Amino acid substitutions in the aryl hydrocarbon receptor ligand binding domain reveal YH439 as an atypical AhR activator

Fiona Whelan, Nan Hao, Sebastian GB Furness, Murray L Whitelaw, Anne Chapman-Smith

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18 Citations (Scopus)


The aryl hydrocarbon receptor (AhR) is traditionally defined as a transcription factor activated by exogenous polyaromatic and halogenated aromatic hydrocarbon (PAH/HAH) ligands. Active AhR induces genes involved in xenobiotic metabolism, including cytochrome P4501A1, which function to metabolize activating ligands. However, recent studies implicate AhR in biological events that are apparently unrelated to the xenobiotic response, implying that endogenous activation mechanisms exist. Three AhR genes in zebrafish (Danio rerio) encode proteins that demonstrate differential activation in response to PAH/HAHs, with the nonresponsive drAhR1a having some sequence divergence from the PAH/HAH-responsive AhRs in the ligand binding domain (LBD). We used these differences to guide the mutagenesis of mouse AhR (mAhR), aiming to generate variants that functionally discriminate between activation mechanisms. We found substitution of histidine 285 in the LBD with tyrosine gave a receptor that could be activated by isopropyl- 2-(1,3-dithietane-2-ylidene)-2-[N-(4-methylthiazol-2- yl)carbamoyl]acetate (YH439), a potential AhR ligand chemically distinct from classic PAH/HAH-type ligands, but prevented activation by both exogenous PAH/HAH ligands and the endogenous activation mimics of suspension culture and application of shear-stressed serum. The differential response of H285Y mAhR to YH439 suggests that this activator has a novel mode of interaction that tolerates tyrosine at position 285 in the LBD and is distinct from the binding mode of the well characterized PAH/HAH ligands. In support of this, the PAHtype antagonist 3 ,4 -dimethoxyflavone blocked mAhR activation by 2,3,7,8-tetrachlorodibenzo-p-dioxin but not YH439. Furthermore, the strict correlation between response to exogenous PAH/HAH ligands and mimics of endogenous activation suggests that a PAH-type ligand may underpin endogenous mechanisms of activation.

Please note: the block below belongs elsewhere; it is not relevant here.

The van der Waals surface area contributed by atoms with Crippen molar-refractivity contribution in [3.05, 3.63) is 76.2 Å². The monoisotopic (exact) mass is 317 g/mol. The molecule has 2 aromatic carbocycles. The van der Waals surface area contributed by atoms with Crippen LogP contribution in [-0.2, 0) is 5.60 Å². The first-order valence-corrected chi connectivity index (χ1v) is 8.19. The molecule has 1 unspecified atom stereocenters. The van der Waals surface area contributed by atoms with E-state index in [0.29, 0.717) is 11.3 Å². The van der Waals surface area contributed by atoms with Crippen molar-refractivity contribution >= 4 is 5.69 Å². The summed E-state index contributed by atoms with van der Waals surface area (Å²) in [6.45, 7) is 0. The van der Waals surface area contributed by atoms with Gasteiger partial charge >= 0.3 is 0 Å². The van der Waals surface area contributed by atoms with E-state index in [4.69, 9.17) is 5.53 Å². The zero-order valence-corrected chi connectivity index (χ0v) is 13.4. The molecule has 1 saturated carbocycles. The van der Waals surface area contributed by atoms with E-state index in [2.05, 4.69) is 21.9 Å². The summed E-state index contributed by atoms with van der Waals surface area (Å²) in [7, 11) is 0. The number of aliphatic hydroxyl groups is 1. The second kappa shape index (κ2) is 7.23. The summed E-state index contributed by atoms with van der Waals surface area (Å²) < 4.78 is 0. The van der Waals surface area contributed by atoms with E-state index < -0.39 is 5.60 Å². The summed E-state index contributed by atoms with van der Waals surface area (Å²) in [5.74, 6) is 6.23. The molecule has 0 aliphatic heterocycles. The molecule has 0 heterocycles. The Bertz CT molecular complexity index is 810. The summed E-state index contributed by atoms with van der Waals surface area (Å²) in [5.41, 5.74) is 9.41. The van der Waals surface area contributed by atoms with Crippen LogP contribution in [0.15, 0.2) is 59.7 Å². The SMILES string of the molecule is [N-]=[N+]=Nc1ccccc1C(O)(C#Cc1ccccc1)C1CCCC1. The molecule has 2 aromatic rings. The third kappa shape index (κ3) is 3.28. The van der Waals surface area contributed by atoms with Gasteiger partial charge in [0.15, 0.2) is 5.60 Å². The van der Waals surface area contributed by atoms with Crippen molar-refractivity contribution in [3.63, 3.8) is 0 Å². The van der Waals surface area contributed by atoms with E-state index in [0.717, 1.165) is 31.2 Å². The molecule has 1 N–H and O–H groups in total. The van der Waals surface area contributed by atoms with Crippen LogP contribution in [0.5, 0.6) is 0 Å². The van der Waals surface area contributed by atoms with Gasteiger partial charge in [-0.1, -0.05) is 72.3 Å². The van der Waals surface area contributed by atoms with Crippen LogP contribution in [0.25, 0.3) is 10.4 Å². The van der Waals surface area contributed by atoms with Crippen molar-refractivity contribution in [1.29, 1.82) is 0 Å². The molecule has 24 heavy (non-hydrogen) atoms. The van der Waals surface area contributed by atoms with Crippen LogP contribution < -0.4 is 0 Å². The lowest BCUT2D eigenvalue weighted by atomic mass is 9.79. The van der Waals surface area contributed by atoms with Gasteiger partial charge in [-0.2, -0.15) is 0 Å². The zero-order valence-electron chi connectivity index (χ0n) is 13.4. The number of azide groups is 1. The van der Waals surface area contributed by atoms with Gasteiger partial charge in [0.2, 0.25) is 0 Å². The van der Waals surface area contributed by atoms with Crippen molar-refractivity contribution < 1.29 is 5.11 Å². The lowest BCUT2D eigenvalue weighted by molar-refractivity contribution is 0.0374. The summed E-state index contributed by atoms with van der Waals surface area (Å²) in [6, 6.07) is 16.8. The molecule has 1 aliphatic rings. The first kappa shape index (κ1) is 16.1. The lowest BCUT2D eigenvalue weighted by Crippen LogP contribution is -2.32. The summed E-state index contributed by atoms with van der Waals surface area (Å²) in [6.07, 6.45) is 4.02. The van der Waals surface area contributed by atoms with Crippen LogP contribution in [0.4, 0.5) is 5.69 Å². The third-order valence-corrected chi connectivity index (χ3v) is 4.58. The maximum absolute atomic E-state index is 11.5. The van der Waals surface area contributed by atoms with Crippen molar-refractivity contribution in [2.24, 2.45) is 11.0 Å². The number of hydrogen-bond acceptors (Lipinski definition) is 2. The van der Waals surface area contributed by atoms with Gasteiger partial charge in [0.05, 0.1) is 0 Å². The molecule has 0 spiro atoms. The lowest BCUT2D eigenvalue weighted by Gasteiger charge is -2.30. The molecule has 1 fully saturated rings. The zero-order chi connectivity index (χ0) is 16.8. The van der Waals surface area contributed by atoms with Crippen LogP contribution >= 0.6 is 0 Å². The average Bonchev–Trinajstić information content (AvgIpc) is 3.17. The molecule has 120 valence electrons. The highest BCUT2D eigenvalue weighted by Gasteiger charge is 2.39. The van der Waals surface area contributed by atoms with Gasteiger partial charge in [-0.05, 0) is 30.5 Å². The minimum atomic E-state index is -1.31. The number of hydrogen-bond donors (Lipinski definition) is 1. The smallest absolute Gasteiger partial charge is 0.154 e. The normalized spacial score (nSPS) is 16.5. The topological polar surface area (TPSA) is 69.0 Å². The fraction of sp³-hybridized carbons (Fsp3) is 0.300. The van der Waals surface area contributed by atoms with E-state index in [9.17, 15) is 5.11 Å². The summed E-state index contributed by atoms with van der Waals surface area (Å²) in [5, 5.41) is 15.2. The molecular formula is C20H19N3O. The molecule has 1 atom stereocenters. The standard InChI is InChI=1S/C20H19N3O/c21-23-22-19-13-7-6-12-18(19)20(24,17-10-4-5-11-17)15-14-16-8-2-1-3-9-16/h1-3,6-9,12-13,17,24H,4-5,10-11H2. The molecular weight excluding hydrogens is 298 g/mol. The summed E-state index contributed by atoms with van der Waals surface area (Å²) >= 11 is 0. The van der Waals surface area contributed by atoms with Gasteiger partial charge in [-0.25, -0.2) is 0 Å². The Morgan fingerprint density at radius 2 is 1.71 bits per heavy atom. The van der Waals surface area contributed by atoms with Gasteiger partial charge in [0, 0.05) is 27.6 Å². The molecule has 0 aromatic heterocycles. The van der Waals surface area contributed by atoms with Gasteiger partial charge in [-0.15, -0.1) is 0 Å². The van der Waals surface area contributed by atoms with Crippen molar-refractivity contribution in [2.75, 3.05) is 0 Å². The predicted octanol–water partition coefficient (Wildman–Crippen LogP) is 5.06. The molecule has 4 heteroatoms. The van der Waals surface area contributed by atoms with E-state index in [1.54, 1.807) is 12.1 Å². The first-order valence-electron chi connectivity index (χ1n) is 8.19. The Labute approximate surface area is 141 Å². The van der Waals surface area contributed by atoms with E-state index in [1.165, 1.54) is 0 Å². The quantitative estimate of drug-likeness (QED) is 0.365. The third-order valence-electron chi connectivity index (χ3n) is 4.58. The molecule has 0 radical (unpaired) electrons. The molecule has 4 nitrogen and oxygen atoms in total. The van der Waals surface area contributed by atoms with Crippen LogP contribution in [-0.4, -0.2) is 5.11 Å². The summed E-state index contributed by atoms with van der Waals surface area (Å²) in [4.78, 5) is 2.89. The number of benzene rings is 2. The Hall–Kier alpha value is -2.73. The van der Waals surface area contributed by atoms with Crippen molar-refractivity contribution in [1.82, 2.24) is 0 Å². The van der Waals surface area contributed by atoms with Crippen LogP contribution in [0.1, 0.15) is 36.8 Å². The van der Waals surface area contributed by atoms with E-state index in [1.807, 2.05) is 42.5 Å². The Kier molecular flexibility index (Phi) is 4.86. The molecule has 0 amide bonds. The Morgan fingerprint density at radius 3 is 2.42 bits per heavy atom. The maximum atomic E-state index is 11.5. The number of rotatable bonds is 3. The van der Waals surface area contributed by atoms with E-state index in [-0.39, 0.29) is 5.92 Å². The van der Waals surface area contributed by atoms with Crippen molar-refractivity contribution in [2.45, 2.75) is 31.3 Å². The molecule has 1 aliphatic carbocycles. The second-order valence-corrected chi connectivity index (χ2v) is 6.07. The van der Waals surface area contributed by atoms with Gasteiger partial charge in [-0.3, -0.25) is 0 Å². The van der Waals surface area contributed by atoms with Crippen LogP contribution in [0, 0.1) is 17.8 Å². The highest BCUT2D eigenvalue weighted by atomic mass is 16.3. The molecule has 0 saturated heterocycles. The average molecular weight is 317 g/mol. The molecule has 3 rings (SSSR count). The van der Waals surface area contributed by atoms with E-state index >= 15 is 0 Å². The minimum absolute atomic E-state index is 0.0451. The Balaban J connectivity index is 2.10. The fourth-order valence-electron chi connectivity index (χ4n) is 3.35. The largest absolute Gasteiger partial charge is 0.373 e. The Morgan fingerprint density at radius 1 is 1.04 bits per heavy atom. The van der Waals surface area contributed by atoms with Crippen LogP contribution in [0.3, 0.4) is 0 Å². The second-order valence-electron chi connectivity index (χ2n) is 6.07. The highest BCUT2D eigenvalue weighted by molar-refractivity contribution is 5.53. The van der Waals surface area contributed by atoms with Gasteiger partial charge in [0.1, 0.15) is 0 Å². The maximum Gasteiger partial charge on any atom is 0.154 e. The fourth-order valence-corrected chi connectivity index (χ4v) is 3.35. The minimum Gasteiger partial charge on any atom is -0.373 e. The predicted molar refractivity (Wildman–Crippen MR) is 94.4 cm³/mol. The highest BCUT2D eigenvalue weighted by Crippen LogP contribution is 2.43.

Original languageEnglish
Pages (from-to)1037 - 1046
Number of pages10
JournalMolecular Pharmacology
Issue number6
Publication statusPublished - 2010

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